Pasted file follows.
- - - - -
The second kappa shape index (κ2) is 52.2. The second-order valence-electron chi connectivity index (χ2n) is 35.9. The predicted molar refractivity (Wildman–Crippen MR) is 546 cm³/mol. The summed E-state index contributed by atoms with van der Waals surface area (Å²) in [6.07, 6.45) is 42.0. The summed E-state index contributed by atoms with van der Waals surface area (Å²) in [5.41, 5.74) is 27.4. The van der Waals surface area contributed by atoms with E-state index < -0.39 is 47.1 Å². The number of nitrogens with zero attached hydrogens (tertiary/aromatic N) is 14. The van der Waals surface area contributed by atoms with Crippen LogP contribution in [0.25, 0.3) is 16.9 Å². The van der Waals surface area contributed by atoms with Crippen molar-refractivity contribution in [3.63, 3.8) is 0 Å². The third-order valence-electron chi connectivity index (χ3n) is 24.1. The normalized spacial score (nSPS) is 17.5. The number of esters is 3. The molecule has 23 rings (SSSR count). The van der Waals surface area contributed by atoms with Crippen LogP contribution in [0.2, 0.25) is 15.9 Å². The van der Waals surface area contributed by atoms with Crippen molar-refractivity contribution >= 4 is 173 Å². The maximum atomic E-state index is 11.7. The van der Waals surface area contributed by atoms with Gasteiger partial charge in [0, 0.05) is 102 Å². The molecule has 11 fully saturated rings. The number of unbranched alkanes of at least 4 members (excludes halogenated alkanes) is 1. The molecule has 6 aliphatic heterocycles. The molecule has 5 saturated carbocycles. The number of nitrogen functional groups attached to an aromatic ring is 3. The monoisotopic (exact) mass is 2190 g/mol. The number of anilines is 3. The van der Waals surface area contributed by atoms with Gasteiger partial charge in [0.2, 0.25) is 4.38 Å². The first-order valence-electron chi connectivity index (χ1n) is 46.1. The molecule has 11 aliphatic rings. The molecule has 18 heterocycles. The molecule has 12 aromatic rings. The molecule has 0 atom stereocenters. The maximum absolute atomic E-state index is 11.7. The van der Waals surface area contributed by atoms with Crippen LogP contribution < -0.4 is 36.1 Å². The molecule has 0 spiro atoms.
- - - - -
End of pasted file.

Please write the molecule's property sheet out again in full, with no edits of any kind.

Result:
The second kappa shape index (κ2) is 52.2. The second-order valence-electron chi connectivity index (χ2n) is 35.9. The predicted molar refractivity (Wildman–Crippen MR) is 546 cm³/mol. The summed E-state index contributed by atoms with van der Waals surface area (Å²) in [6.07, 6.45) is 42.0. The summed E-state index contributed by atoms with van der Waals surface area (Å²) in [5.41, 5.74) is 27.4. The van der Waals surface area contributed by atoms with E-state index < -0.39 is 47.1 Å². The number of nitrogens with zero attached hydrogens (tertiary/aromatic N) is 14. The van der Waals surface area contributed by atoms with Crippen LogP contribution in [0.25, 0.3) is 16.9 Å². The van der Waals surface area contributed by atoms with Crippen molar-refractivity contribution in [3.63, 3.8) is 0 Å². The third-order valence-electron chi connectivity index (χ3n) is 24.1. The normalized spacial score (nSPS) is 17.5. The number of esters is 3. The molecule has 23 rings (SSSR count). The van der Waals surface area contributed by atoms with Crippen LogP contribution in [0.2, 0.25) is 15.9 Å². The van der Waals surface area contributed by atoms with Crippen molar-refractivity contribution >= 4 is 173 Å². The maximum atomic E-state index is 11.7. The van der Waals surface area contributed by atoms with Gasteiger partial charge in [0, 0.05) is 102 Å². The molecule has 11 fully saturated rings. The number of unbranched alkanes of at least 4 members (excludes halogenated alkanes) is 1. The molecule has 6 aliphatic heterocycles. The molecule has 5 saturated carbocycles. The number of nitrogen functional groups attached to an aromatic ring is 3. The monoisotopic (exact) mass is 2190 g/mol. The number of anilines is 3. The van der Waals surface area contributed by atoms with Gasteiger partial charge in [0.2, 0.25) is 4.38 Å². The first-order valence-electron chi connectivity index (χ1n) is 46.1. The molecule has 11 aliphatic rings. The molecule has 18 heterocycles. The molecule has 12 aromatic rings. The molecule has 0 atom stereocenters. The maximum absolute atomic E-state index is 11.7. The van der Waals surface area contributed by atoms with Crippen LogP contribution < -0.4 is 36.1 Å². The molecule has 0 spiro atoms.